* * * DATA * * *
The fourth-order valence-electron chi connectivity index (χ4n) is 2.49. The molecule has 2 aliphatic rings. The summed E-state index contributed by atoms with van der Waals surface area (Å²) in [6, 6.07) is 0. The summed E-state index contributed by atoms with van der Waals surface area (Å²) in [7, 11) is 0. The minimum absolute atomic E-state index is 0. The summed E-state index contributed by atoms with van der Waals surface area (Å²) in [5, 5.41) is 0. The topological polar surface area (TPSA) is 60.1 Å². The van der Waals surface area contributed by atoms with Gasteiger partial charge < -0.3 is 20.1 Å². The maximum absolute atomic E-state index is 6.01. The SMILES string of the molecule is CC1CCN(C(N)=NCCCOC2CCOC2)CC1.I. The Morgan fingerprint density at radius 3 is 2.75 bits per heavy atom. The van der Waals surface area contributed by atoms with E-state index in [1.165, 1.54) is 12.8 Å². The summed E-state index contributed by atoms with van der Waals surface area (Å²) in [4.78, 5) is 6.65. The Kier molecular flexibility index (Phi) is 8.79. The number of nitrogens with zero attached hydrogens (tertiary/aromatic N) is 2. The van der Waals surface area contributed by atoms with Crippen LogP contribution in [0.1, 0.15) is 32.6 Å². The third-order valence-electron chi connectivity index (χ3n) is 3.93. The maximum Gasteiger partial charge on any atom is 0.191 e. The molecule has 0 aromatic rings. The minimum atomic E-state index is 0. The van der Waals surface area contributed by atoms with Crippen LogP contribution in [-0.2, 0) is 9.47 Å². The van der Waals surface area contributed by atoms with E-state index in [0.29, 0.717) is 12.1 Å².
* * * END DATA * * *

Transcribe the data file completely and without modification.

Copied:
The fourth-order valence-electron chi connectivity index (χ4n) is 2.49. The molecule has 2 aliphatic rings. The summed E-state index contributed by atoms with van der Waals surface area (Å²) in [6, 6.07) is 0. The summed E-state index contributed by atoms with van der Waals surface area (Å²) in [7, 11) is 0. The minimum absolute atomic E-state index is 0. The summed E-state index contributed by atoms with van der Waals surface area (Å²) in [5, 5.41) is 0. The topological polar surface area (TPSA) is 60.1 Å². The van der Waals surface area contributed by atoms with Gasteiger partial charge < -0.3 is 20.1 Å². The maximum absolute atomic E-state index is 6.01. The SMILES string of the molecule is CC1CCN(C(N)=NCCCOC2CCOC2)CC1.I. The Morgan fingerprint density at radius 3 is 2.75 bits per heavy atom. The van der Waals surface area contributed by atoms with E-state index in [1.165, 1.54) is 12.8 Å². The summed E-state index contributed by atoms with van der Waals surface area (Å²) in [4.78, 5) is 6.65. The Kier molecular flexibility index (Phi) is 8.79. The number of nitrogens with zero attached hydrogens (tertiary/aromatic N) is 2. The van der Waals surface area contributed by atoms with Crippen LogP contribution in [0.1, 0.15) is 32.6 Å². The third-order valence-electron chi connectivity index (χ3n) is 3.93. The maximum Gasteiger partial charge on any atom is 0.191 e. The molecule has 0 aromatic rings. The minimum atomic E-state index is 0. The van der Waals surface area contributed by atoms with Crippen LogP contribution in [-0.2, 0) is 9.47 Å². The van der Waals surface area contributed by atoms with E-state index in [0.29, 0.717) is 12.1 Å².